One way you can tell the media roots for liberal Democrats is by how it can’t choose just one for president. They’re all still viable, so...they’re all still fabulous. Trying to say one is better than the others seems just impossible for some reporters. And what about when the candidates fight each other? The fights are minimized, since Democratic party unity is important for their electability.
As Matthew Balan has mentioned, CNN has offered praise to all the Democratic candidates, but to me, political reporter Candy Crowley seemed a perfect example of that telltale Praise Everybody Syndrome. On Tuesday’s American Morning, Crowley asserted, that Hillary Clinton, John Edwards, and Barack Obama, "all did really well in getting their points across," even when they were fighting each other. From Crowley, this sounded a bit repetitive – because she also spread praise all over the candidates – and a few candidate spouses – last Friday morning, and even as anchor John Roberts explained their recent spats, she refused to elaborate on the fights and turned the subject back to praising Democrats all around. On Tuesday, Roberts wanted to know "So who scored, who stumbled?" This followed:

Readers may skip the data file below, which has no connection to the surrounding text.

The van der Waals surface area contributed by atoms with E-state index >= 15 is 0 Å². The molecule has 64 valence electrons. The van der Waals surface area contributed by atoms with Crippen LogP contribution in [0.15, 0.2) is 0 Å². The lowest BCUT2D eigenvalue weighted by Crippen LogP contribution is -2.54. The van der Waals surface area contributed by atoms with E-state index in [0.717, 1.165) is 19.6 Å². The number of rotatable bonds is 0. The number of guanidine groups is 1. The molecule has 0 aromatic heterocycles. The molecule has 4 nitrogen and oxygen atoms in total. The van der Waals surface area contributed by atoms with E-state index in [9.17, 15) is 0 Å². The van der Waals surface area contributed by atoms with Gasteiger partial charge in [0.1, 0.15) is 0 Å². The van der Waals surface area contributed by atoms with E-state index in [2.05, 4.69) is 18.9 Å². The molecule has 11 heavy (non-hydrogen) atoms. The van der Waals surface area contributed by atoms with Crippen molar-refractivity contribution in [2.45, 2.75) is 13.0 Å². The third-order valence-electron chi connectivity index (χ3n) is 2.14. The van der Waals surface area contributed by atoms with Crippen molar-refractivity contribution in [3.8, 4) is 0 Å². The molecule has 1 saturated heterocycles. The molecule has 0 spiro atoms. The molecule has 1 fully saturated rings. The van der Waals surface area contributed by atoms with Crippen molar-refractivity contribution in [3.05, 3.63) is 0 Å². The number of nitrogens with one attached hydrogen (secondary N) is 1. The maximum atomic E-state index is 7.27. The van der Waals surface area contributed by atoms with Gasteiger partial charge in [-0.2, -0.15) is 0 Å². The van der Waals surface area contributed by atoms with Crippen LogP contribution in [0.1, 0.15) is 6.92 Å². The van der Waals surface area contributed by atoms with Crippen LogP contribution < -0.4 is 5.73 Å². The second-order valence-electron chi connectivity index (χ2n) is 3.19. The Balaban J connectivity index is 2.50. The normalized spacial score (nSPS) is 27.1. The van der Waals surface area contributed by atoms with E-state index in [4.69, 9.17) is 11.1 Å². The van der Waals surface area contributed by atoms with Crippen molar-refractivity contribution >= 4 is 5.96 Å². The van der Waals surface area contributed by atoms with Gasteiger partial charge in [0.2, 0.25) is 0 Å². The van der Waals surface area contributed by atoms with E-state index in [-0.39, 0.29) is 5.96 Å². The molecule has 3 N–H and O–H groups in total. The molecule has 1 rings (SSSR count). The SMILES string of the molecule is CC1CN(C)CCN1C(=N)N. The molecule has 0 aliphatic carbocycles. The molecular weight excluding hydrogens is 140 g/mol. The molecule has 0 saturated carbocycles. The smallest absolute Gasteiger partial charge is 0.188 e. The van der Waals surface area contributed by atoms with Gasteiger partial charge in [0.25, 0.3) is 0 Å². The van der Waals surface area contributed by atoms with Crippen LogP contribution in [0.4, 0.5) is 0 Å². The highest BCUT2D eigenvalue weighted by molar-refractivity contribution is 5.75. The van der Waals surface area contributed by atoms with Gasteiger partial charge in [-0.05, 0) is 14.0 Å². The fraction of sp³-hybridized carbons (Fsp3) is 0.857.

CROWLEY: "There were no huge fumbles. There were some strong performances. You mentioned before Hillary Clinton, Barack Obama, John Edwards all did really well in getting their points across. I thought one of the most interesting almost exchanges was on the question of whether the candidates, as president, would go and talk to the leaders of Cuba and North Korea..."